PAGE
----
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I am trying to generate a Clock synchronized with data, where the frequency of the clock should be twice the frequency of the data. I wrote a code for this purpose and it works fine for 32bits of data, anything more than 32 it will generate a bunch of 1's. Here is what I got for 64bit data=(0XAAAAAAAAAAAAAAAA):

enter image description here

Here is the code I wrote:

  void DATA(unsigned long  int number, int iteration){   //number: data to be send serially
                                                       // iteration: number of bits to send
  unsigned long  int x=0;         //An integer to hold each bit from the data                      
  char even = (char)0x1; 
  TIMER1->ICR |= (1<<0);
  for(int y=0; y<=iteration;) {
     while((TIMER1->RIS & 0x00000001) != 1){}   //wait until Timer1 times out
      TIMER1->ICR |= (1<<0);     //Reset Timer1 flag
      odd ^= (char)0x1;         
      GPIOC->DATA ^= (1<<7);     //Toggle the clock at PC7
      if (odd) continue;        // data change every even cycle
      x = number & (0x01UL << y);      //Get each bit individually  
      if(x==(0x01UL<<y))           //If bit is 1
          GPIOC->DATA |= (1<<6); //Make C6 High 
      else if(x==0X0)            //If bit is 0
          GPIOC->DATA &= ~(1<<6);//Make C6 Low
      y++;
  }
  }

  int main(){ 
     DATA(0XAAAAAAAAAAAAAAAA,64);//
   }

Note: I have tried to make the number in my function to be long long int, and that didn't solve the problem too. Is there any explanation for getting those 1's after the first 32 bits ?

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  • \$\begingroup\$ Have you stepped through the code in the debugger? \$\endgroup\$ – kkrambo Sep 4 '16 at 22:23
  • \$\begingroup\$ @kkrambo Yes, I did. The MCU is reading 1's in the last 32 bit's, I don't know why. \$\endgroup\$ – Abdelrahman Elshafiey Sep 4 '16 at 22:31
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    \$\begingroup\$ Why aren't you using explicitly sized types such as uint64_t? \$\endgroup\$ – Brian Drummond Sep 5 '16 at 6:16
  • \$\begingroup\$ Yeah, start by getting rid of int and long in favour for sane types from stdint.h. Then ensure that all integer literals have a large enough type. Then study implicit type promotion: Google "the usual arithmetic conversions". Then adopt a consistent indention and brace style. Then stop writing really obscure nonsense like for(int y=0; y<=iteration;)... y++.Somewhere along the way, the bug will likely disappear. As this code currently stands, it looks quite unsalvagable. \$\endgroup\$ – Lundin Sep 5 '16 at 6:58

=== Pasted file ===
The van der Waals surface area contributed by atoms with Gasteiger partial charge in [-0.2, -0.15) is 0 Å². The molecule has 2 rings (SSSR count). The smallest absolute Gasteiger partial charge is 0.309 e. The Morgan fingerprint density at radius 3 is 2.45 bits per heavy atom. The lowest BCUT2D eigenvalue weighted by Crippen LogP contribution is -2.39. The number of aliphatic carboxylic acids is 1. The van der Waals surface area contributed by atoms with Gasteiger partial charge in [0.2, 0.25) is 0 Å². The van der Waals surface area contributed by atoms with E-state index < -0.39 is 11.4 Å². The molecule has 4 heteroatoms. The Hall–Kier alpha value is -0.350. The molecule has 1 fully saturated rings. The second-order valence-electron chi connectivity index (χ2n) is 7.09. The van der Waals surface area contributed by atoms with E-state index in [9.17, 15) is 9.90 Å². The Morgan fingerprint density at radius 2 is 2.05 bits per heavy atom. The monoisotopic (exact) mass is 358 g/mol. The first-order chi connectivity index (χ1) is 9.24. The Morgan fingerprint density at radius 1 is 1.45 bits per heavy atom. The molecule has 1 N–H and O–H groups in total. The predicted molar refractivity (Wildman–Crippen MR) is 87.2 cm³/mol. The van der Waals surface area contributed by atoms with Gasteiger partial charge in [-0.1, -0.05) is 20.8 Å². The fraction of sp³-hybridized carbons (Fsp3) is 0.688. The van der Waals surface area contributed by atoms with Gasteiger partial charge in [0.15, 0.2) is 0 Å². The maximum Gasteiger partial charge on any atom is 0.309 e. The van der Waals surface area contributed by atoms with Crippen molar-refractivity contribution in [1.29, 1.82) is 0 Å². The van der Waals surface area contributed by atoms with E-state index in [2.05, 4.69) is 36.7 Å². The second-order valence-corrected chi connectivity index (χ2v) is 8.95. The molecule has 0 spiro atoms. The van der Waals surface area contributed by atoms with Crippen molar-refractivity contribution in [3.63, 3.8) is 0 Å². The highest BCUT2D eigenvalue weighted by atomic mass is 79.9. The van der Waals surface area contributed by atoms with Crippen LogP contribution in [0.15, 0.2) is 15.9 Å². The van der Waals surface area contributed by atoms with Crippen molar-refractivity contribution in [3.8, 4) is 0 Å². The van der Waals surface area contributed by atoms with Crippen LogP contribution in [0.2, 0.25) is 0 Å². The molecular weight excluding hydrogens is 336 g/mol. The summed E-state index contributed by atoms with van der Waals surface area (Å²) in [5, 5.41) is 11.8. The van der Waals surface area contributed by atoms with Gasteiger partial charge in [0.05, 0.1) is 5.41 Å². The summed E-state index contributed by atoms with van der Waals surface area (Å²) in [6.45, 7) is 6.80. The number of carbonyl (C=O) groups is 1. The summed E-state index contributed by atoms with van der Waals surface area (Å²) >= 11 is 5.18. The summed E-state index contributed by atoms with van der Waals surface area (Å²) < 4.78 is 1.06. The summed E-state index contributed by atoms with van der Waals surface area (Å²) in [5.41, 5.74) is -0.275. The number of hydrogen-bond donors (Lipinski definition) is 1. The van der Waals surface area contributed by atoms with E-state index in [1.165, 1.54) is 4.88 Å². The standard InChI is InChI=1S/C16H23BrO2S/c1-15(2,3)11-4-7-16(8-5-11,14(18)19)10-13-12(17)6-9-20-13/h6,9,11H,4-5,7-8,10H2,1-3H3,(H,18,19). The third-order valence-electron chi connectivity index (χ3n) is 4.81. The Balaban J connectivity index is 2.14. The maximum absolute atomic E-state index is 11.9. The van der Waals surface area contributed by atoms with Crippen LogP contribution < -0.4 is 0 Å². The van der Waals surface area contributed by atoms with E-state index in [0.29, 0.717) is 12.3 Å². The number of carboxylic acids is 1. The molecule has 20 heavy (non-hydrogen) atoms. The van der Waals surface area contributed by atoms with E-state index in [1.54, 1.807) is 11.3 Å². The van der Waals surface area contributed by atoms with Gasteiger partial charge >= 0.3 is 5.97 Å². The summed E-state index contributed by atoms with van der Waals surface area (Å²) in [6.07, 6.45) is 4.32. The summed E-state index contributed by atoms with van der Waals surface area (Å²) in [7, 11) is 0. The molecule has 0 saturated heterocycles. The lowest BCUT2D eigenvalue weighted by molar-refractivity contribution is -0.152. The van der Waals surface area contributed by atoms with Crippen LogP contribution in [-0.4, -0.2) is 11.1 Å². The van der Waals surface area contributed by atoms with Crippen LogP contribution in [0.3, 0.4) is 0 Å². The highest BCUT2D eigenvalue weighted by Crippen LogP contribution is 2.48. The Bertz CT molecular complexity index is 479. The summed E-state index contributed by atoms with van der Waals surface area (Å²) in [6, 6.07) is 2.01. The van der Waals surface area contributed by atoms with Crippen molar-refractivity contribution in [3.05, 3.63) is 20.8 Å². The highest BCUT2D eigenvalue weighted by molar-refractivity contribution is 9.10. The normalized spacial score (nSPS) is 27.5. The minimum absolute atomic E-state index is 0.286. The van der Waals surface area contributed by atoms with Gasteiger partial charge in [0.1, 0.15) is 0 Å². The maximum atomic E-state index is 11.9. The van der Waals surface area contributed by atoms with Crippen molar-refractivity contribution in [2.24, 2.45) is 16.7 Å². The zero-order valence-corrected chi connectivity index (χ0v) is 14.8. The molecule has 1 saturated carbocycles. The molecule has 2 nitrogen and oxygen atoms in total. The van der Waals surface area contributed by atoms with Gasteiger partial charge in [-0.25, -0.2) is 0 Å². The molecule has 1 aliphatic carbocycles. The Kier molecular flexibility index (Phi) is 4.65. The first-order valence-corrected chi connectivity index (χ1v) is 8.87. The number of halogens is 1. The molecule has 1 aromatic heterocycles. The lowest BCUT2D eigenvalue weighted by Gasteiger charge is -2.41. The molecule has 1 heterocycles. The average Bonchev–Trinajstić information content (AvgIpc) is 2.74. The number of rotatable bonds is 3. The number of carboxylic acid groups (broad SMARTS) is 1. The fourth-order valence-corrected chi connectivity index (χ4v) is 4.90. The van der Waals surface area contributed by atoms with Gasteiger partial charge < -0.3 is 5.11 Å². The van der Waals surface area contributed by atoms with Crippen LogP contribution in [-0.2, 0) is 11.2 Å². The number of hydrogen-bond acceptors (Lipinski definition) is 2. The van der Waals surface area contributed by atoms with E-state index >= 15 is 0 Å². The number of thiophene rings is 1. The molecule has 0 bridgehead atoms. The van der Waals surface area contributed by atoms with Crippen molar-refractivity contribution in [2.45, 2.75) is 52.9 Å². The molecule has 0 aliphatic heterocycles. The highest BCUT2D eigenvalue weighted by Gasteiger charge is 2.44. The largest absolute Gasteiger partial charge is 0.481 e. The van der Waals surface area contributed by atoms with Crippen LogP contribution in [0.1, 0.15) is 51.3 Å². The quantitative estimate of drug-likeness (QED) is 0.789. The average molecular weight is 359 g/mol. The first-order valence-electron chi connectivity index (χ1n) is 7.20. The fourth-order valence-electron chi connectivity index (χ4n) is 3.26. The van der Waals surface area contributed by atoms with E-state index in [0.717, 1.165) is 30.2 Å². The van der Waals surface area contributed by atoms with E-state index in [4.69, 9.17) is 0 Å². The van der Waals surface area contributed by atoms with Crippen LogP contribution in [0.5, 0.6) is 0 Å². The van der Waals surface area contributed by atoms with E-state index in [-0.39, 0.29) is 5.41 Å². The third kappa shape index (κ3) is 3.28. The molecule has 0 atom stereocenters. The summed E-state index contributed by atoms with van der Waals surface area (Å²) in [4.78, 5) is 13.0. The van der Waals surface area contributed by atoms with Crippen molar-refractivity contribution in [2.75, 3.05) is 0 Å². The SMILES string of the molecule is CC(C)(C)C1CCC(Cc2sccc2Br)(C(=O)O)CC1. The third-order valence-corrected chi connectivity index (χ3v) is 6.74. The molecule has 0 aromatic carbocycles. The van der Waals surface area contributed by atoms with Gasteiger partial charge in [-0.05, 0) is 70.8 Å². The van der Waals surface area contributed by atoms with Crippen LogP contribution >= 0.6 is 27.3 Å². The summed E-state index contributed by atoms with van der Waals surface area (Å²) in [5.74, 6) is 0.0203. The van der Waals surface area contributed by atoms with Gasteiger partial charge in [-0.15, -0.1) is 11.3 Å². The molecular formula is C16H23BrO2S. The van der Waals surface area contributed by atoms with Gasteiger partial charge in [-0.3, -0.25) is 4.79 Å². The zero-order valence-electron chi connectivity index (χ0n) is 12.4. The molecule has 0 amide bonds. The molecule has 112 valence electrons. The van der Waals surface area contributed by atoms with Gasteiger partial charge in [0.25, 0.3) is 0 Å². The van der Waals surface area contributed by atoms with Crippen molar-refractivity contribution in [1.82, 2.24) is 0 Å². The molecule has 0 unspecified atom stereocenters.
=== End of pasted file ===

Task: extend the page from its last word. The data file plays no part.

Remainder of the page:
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    \$\begingroup\$ an unsigned long int in your compiler seems to be only 32 bits. So when the code tries to reference a 33 bit, it is referencing trash. suggest using a parameter of type: uint64_t Then you could go to 64 for iteration. However, if you want to be able to use data of any length then use: char* number then index through the data 8 bits at a time. Note: this may result in the need of a third parameter, indicating how many characters (or bits) are in the data. \$\endgroup\$ – user3629249 Sep 6 '16 at 20:36
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Just for reference, here's how I would code your function:

// number: data to be send serially
// iteration: number of bits to send
void DATA (unsigned long int number, int iteration)
{
  while (iteration--) {
    TIMER1->ICR |= (1<<0);       //Reset Timer1 flag
    while (!(TIMER1->RIS & 0x01)){} //wait until Timer1 times out
    GPIOC->DATA |= (1<<7);       //Toggle the clock at PC7 high

    if (number & 0x01)           //If bit is 1
      GPIOC->DATA |= (1<<6);     //Make C6 High 
    else                         //If bit is 0
      GPIOC->DATA &= ~(1<<6);    //Make C6 Low
    number >>= 1;